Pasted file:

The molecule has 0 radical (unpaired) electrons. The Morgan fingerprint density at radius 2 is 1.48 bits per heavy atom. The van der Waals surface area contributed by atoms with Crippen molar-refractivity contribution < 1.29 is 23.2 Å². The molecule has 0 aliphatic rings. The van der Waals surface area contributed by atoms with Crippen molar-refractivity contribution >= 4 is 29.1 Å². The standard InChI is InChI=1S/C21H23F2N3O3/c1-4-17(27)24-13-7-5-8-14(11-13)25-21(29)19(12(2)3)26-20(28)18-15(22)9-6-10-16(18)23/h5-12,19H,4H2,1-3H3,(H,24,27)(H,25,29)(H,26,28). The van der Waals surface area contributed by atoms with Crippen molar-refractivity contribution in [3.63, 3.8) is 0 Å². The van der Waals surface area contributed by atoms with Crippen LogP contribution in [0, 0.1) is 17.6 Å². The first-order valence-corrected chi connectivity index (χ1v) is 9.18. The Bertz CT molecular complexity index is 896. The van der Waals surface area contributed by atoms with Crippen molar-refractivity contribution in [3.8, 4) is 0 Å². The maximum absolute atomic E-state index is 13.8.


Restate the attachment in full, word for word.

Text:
The molecule has 0 radical (unpaired) electrons. The Morgan fingerprint density at radius 2 is 1.48 bits per heavy atom. The van der Waals surface area contributed by atoms with Crippen molar-refractivity contribution < 1.29 is 23.2 Å². The molecule has 0 aliphatic rings. The van der Waals surface area contributed by atoms with Crippen molar-refractivity contribution >= 4 is 29.1 Å². The standard InChI is InChI=1S/C21H23F2N3O3/c1-4-17(27)24-13-7-5-8-14(11-13)25-21(29)19(12(2)3)26-20(28)18-15(22)9-6-10-16(18)23/h5-12,19H,4H2,1-3H3,(H,24,27)(H,25,29)(H,26,28). The van der Waals surface area contributed by atoms with Crippen molar-refractivity contribution in [3.63, 3.8) is 0 Å². The van der Waals surface area contributed by atoms with Crippen LogP contribution in [0, 0.1) is 17.6 Å². The first-order valence-corrected chi connectivity index (χ1v) is 9.18. The Bertz CT molecular complexity index is 896. The van der Waals surface area contributed by atoms with Crippen molar-refractivity contribution in [3.8, 4) is 0 Å². The maximum absolute atomic E-state index is 13.8.